This film combines aspects of a 1950s B-movie film noir with science fiction horror and stars Lon Chaney, Jr….though he only has a couple of lines. Apparently he underwent throat surgery around the time of the film and was therefore unable to speak during most of filming. So instead of having him speak, the movie focuses on closeups of his eyes when it wants to show his murderous intent. But even though he’s the main villain, a treacherous bank robber known as ‘Butcher,’ most of the story actually focuses on police detective Dick Chasen trying to find out where he hid his money after he double-crossed his partners. They set him up for Death Row. Now he’s back to life and nearly invincible, and he’s out to kill his former partners and anyone who gets in his way, including the police.
While it’s way before the likes of Friday the 13th and Halloween, Chaney has a brutish brutality that reminds me of a later generation of unstoppable terrors. He arrives on the scene to beat, strangle, and hurl people to their deaths. And he’s immune to bullets and knives. Hell, he takes a bazooka round with relatively little damage. In some ways, he’s a prototype of the slasher film, though he doesn’t just go after teenagers in the midst of a wet dream.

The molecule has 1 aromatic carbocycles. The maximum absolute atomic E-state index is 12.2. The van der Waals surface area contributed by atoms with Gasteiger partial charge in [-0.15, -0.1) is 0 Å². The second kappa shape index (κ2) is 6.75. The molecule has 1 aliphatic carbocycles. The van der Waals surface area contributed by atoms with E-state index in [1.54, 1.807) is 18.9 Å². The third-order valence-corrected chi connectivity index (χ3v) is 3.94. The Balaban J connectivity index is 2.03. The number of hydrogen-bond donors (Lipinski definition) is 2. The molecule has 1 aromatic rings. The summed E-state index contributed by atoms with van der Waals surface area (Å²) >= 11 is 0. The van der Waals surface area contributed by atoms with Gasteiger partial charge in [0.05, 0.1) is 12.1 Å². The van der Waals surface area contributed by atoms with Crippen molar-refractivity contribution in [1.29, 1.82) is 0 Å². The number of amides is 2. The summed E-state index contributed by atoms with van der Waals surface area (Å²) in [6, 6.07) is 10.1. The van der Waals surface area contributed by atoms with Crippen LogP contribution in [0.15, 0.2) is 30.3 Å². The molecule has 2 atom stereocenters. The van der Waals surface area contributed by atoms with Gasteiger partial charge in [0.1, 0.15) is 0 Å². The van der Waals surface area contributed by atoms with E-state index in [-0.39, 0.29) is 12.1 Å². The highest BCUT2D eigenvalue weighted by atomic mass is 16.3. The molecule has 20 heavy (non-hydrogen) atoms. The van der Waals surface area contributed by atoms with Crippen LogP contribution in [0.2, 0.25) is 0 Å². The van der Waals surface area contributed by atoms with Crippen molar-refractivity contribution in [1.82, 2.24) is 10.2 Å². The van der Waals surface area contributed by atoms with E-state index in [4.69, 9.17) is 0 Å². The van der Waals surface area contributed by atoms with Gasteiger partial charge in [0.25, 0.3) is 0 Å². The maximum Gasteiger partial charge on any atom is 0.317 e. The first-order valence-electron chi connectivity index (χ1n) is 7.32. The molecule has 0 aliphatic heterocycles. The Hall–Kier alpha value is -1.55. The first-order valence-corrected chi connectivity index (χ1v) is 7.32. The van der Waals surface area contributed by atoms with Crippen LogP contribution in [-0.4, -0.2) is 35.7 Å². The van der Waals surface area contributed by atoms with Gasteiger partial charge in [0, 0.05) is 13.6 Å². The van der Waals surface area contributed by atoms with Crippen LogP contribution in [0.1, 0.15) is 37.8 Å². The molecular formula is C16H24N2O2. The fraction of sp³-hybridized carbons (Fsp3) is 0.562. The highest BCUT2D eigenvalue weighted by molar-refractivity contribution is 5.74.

But like I said, the movie and exposition focuses on Detective Chasen…and that’s a big reason why I don’t think it’s that great. Chasen’s a pretty terrible cop who does his best investigating well after the criminal has been executed apparently. And his method of picking up women is to buy them a burger and then tell them his life story…which somehow leads to marriage in the end. This doesn’t work. I know, I tried it.
I wish the film had focused more on Chaney stalking his targets and throwing them down flights of stairs or pummeling cops who get in his way, but sadly there’s just not enough of that to really hold one’s interest in an otherwise banal film.
Hey, maybe don’t experiment with resurrection on the corpse of a hellbent criminal. It just doesn’t seem like a good idea.